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Strange Maps

576 – Baltic Ifs and Polish Buts

Maybe it’s because the country’s shape tends towards a square, but Poland’s borders give it a solid, anchored appearance on the map of Europe. And yet those borders are relatively new; few other countries, if any, have expanded, contracted and generally moved around on the map quite as erratically as Poland. 

Poland’s cartographic odyssey serves as a yardstick to the highs and lows of the nation: at one point, a Polish-Lithuanian Commonwealth controlled an empire stretching from the Baltic to the Black Sea. On several other occasions, Poland was carved up by its Prussian, Russian and Austro-Hungarian neighbours, and completely disappeared off the map.

This extreme variation makes Polish history an exceptionally fertile subject for allohistorical speculation: if our present timeline is the result of relatively random choices at particular forks along the march of time, what would have happened had other paths been followed? In any scenario, the options are as innumerable as in the many-worlds theory, of course, but Polish history perhaps has a few more concrete starting points. 

One of these starting is the extremely fluid situation after the First World War, when Germany’s defeat and Soviet Russia’s weakness created a power vacuum in Eastern Europe, allowing for Poland and the Baltic states to re-establish themselves after an extended period of Russian imperial domination – and fight about where the borders between them should be. This map is a snapshot of that situation, and shows a political arrangement that existed for a very brief period only.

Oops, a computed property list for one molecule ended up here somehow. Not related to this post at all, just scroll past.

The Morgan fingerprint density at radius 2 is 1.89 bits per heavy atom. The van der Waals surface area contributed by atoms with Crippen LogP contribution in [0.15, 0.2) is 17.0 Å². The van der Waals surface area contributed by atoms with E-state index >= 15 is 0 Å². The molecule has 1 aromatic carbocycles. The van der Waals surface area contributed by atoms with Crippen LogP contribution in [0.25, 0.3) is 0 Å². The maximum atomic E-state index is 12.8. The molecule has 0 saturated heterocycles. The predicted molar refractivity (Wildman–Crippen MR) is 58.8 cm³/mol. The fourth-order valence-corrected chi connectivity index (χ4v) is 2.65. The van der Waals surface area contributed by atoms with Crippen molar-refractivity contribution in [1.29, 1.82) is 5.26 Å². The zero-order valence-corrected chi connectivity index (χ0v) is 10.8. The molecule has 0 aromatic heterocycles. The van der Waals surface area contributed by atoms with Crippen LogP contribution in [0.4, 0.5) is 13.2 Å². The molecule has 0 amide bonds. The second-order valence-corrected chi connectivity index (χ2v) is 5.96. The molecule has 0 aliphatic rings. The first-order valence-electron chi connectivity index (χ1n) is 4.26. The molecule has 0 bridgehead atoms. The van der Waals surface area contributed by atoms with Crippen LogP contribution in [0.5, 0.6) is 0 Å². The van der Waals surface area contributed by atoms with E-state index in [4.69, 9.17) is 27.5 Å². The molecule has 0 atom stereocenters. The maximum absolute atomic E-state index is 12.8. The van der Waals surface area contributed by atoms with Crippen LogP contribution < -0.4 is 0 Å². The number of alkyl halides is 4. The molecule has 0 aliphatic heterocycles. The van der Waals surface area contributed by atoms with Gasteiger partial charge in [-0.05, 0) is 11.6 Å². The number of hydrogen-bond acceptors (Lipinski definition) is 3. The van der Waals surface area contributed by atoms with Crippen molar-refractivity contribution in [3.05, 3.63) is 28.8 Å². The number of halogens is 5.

Let’s start with the Baltic situation. We’re used to there being three Baltic states – or none, when they were gobbled up by the Russian/Soviet empire – but on this map, there are two. Or four, depending on how you count. The northern Baltic entity is divided in three: Esthonia (only covering the northern part of present-day Estonia), Livonia (spanning the south of present-day Estonia and a large part of Latvia) and Kurland (the southern part of today’s Latvia).

The other (or fourth) Baltic state is Lithuania, but remarkably smaller than it is today. The state is denied sea access by the territory of Memel, detached from Germany after the war by the League of Nations. On the other side, it misses a great chunk of its present eastern territory.

In turn, East Prussia is cut off from the German ‘mainland’ by the Polish Corridor, and by the Free City of Danzig. East Prussia itself is divided in two, with the southern half still an ‘area for plebiscite’ (which would have to determine whether the territory wanted to remain German or not).

A similar area is detached from eastern Silesia (note just east of that area’s border the small town of Auschwitz). Another, smaller area to the south is also detached, although it is not immediately apparent from which entity (Poland, Czechoslovakia or Silesia) and  for what purpose. 

Interestingly, the map also appears to show a Lithuanian enclave in Kurlandish territory, somewhere between Jakobstadt and Dvinsk (not to be confused with Minsk or Pinsk). Unfortunately, the enclave’s name is illegible.

The map still shows Vilnius (Wilno in Polish, Vilna on the map) as Lithuania’s capital; although it was the spiritual centre of Lithuanian nationalism, Lithuanian was heavily minoritary, the majority being Polish. After a Polish invasion and a period of detachment as the Central Lithuanian Republic (1920-1922), Vilnius and the surrounding areas were annexed by Poland. Kaunas – on this map rendered as Kovno, slightly to the west of Vilnius – was thereafter proclaimed Lithuania’s ‘provisional capital’.

In 1939, as compensation for losing its independence, Lithuania was gifted with Vilnius by the invading Red Army; the Soviet Union not only locked away the Baltic states until its collapse in 1991, but also shaped their borders – and that of Poland – as we still know them today. This map serves as a reminder that things could have turned out quite differently.

This map, taken from the 1920 edition of The People’s Atlas (London Geographical Institute), shows the still-fluid situation in the Baltic after the treaties of Versailles and Brest-Litovsk, but before the Peace of Riga. Found here on Wikipedia.


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